Inspired by @SamSaffron’s post I tried to improve my ‘workflow’ today. I have a desktop running Windows 8 and a laptop running Windows 7. Though I don’t use the laptop often, it’s mostly because it’s ‘odd’ to type on a laptop kept on an Rain Design M-Stand.
Sam mentioned he couldn’t get Synergy to work and got a commercial application. His use case is more complex where he works between a PC and a Mac with the PC hosting his Ubuntu VM.
Given my scenario was simpler, I tried Synergy first, but after two hours of fiddling I only managed to get it working partially. Only mouse integration worked, and had a strange issue that if I moved from the Master (the machine with the keyboard and mouse) to the Slave once I minimize a window I would loose control completely. I had to do Ctrl+Tab on the child keyboard to get back mouse control. Also, often mouse clicks on title bar did not result in context switches. Keyboard inputs never worked. Thus rendering the experiment useless.
Next I tried Mouse Without Borders by Microsoft Research team. It behaved almost the same as Synergy, and then suddenly stopped connecting with the slave computer. Busted!
The Solution – InputDirector
Finally I got hold of InputDirector. It is an old solution that has not gone from Beta to Production version since September 2012. But it has a rather nice history and it did not install any spyware/malware/toolbars. So I installed InputDirector on both the machines.
On Windows 8 (which is my Master) it threw a compatibility warning at the beginning of the setup. So I cancelled the setup, right clicked on the installer, went to the Properties and set compatibility to Windows 7. After that, when I installed the application, it did not give any warning.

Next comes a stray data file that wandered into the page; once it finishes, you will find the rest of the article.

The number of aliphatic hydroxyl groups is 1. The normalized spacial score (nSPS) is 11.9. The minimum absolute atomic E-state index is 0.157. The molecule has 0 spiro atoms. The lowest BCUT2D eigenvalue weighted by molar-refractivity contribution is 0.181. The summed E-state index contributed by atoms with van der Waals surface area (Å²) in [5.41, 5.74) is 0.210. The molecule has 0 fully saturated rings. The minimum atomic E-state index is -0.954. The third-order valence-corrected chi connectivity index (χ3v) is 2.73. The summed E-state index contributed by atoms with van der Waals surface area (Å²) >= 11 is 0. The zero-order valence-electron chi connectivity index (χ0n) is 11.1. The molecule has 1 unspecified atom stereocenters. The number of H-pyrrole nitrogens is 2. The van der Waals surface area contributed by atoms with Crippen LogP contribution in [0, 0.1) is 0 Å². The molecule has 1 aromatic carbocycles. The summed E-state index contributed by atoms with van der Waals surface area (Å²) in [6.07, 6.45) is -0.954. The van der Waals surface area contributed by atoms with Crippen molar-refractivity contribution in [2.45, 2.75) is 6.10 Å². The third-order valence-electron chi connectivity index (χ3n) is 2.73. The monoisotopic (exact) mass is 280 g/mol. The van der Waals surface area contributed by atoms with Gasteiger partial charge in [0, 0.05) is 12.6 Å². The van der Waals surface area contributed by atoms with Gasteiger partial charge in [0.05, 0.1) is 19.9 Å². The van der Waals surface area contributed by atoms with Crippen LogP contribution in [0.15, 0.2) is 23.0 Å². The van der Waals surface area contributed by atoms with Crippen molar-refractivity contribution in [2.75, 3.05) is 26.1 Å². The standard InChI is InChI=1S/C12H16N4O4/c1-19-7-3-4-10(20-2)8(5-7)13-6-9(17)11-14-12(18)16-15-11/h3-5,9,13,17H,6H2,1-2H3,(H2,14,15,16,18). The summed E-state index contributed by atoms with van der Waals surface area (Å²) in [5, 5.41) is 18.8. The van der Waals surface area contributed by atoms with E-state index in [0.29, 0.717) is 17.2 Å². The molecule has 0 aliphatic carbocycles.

Designated the desktop as the Master.
Designating it as master requires you to do two things
- Add a Slave System: This usually happens automatically. InputDirector automatically detects other InputDirector instances in the same Subnet.
- Second thing is positioning the system with respect to your master. As you can see above my Slave machine is on the left of my Master System. By default it was on the right. I just dragged and dropped it on the left. This you can only do after a client has connected. So keep this in mind and re-visit once the client/slave is connected.
Next I designated the laptop as a Slave
This usually implies Adding the name of the Master machine. None of the above radio buttons are selected by default so it refuses connection requests by default. After I added the name, I had to go back and do the Step 2 above. Once done I was all set!
It takes about 1MB on the server and about 5MB on the client (as per Task Manager). When you are flitting between Client and Server fast it takes a max of 2% CPU on each, otherwise it’ takes about 1% CPU or less. Both my machines are Core 2 Duo machines. So newer machines should handle it even better. Overall, totally acceptable performance.
Copy+Paste from clipboard works too. The Slave image you see above was copied from the slave machine and pasted in the master where I am typing this out. Awesome, right?
File copy however does not work like that .
There is a nice ‘ripple’ effect around the mouse as you move from Master to Slave and back. It gives you a visual cue that you are changing over from one machine to another. It can be switched off if you don’t like it.
Like with everything, your mileage may vary with respect to which solution works best. I mentioned three that I tried and one that worked the way I wanted it to work! This is a productivity must-have. Wish I found it earlier when I wrote a 4700+ word megathon about a product that was installed on the laptop. I wouldn’t have had to resort to keyboard swaps .